Garahadinna: 1 definition


Garahadinna means something in Buddhism, Pali. If you want to know the exact meaning, history, etymology or English translation of this term then check out the descriptions on this page. Add your comment or reference to a book if you want to contribute to this summary article.

In Buddhism

Theravada (major branch of Buddhism)

[«previous next»] — Garahadinna in Theravada glossary
Source: Pali Kanon: Pali Proper Names

A resident of Savatthi and friend of Sirigutta. The latter was a follower of the Buddha, and the former of the Niganthas. Instigated by the Niganthas, Garahadinna constantly blamed his friend for his allegiance to the Buddha, until one day, in exasperation, Sirigutta invited the Niganthas to his house in order to prove that their claim to omniscience was false. To this end he had a ditch dug and filled with filth, ropes stretched longitudinally over the ditch, and the seats so arranged that the moment the Niganthas sat down they would be tipped over and flung into the ditch. The Niganthas arrived, and everything happened as Sirigutta had arranged. Garahadinna, filled with desire for revenge, hid his resentment and invited the Buddha and his disciples with the intention of humiliating them. He employed the same stratagem as his friend, except that the ditch was filled with glowing coals instead of with filth. The Buddha came, knowing all that had happened, and by an exercise of iddhi power caused large lotus flowers to spring up from the bed of coals. Sitting thereon, he created an abundant supply of food and preached the Dhamma. Garahadinna, Sirigutta, and many others became sotapannas (DhA.i.434f).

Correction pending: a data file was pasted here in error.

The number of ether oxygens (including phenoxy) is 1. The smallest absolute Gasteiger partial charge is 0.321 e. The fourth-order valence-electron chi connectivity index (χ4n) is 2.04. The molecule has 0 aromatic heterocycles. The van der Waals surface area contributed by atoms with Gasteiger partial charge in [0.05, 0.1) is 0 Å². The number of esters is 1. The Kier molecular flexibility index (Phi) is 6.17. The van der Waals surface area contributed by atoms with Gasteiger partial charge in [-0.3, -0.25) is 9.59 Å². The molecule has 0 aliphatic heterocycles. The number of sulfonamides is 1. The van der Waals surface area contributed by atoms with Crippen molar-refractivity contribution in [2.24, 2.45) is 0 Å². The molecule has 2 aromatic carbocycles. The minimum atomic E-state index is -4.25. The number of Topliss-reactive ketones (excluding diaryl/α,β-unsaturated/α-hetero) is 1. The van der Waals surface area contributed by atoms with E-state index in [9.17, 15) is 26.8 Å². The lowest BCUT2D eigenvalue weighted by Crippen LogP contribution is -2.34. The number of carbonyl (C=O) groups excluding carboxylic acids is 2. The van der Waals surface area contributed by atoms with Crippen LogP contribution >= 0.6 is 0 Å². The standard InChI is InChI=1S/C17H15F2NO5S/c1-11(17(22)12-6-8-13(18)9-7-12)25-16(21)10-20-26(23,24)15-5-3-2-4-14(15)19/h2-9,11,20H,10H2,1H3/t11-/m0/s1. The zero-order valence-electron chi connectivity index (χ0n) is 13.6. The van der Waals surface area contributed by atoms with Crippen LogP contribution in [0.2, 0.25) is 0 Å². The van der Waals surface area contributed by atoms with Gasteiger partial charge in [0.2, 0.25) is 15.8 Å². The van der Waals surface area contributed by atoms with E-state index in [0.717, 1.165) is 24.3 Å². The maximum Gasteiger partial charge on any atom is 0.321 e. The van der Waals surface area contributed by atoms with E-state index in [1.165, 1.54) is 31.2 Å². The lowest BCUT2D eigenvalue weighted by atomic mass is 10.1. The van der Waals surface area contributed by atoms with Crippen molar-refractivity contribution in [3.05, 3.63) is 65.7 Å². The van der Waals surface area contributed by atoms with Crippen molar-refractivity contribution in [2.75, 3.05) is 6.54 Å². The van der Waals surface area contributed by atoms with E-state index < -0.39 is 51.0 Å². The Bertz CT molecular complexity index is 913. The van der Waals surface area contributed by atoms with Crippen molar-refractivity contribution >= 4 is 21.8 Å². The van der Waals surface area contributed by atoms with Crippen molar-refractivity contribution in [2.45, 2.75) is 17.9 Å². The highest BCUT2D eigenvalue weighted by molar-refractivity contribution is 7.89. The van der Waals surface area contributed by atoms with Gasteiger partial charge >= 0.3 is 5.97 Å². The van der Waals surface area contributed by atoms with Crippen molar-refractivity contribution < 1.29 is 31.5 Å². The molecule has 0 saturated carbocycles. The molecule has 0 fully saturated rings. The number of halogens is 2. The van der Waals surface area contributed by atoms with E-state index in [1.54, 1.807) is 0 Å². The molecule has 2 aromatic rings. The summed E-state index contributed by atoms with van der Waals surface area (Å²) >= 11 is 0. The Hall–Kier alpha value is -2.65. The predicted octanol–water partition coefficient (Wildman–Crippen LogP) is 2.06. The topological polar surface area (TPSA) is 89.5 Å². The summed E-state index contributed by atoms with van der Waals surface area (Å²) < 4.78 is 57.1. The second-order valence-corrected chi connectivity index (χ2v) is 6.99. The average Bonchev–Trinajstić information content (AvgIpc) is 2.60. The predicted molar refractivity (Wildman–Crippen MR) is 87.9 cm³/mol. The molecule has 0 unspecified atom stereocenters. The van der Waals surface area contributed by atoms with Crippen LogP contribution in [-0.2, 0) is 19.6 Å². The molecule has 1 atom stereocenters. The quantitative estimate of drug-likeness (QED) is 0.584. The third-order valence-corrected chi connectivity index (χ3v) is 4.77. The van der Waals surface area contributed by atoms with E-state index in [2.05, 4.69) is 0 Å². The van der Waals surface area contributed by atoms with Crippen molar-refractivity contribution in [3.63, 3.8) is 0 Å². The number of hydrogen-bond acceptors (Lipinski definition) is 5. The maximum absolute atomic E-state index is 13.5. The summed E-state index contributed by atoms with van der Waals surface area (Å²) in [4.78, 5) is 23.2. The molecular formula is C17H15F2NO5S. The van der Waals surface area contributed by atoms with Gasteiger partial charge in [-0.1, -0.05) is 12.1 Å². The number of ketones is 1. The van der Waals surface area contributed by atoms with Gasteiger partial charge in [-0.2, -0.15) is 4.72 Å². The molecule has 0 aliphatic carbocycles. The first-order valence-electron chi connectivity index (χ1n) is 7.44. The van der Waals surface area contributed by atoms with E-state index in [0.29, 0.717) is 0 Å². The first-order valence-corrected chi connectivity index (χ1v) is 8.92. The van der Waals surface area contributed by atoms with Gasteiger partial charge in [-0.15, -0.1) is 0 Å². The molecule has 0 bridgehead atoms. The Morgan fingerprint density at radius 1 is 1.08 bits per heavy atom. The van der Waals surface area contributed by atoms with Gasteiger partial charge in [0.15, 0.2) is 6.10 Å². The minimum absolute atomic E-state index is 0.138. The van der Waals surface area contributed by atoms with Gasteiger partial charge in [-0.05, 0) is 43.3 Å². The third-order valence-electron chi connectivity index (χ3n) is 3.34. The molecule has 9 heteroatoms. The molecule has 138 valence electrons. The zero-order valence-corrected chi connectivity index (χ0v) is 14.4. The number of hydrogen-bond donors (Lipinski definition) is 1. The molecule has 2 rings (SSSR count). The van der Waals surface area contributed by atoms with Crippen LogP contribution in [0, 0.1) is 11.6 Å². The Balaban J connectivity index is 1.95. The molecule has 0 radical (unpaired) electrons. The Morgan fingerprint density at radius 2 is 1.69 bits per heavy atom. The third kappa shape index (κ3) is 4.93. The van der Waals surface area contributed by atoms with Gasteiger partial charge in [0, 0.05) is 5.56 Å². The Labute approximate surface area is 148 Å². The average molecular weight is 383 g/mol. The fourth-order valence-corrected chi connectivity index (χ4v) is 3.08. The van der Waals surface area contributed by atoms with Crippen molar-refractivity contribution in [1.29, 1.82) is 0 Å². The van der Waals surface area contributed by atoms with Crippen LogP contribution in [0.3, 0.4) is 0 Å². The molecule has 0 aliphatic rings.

On this occasion was also preached the Khadirangara Jataka. (But see the introductory Story of the Jataka).

It is said (Mil.350) that when the Buddha preached at Garahadinnas house, eighty four thousand beings realised the Truth.

context information

Theravāda is a major branch of Buddhism having the the Pali canon (tipitaka) as their canonical literature, which includes the vinaya-pitaka (monastic rules), the sutta-pitaka (Buddhist sermons) and the abhidhamma-pitaka (philosophy and psychology).

Discover the meaning of garahadinna in the context of Theravada from relevant books on Exotic India

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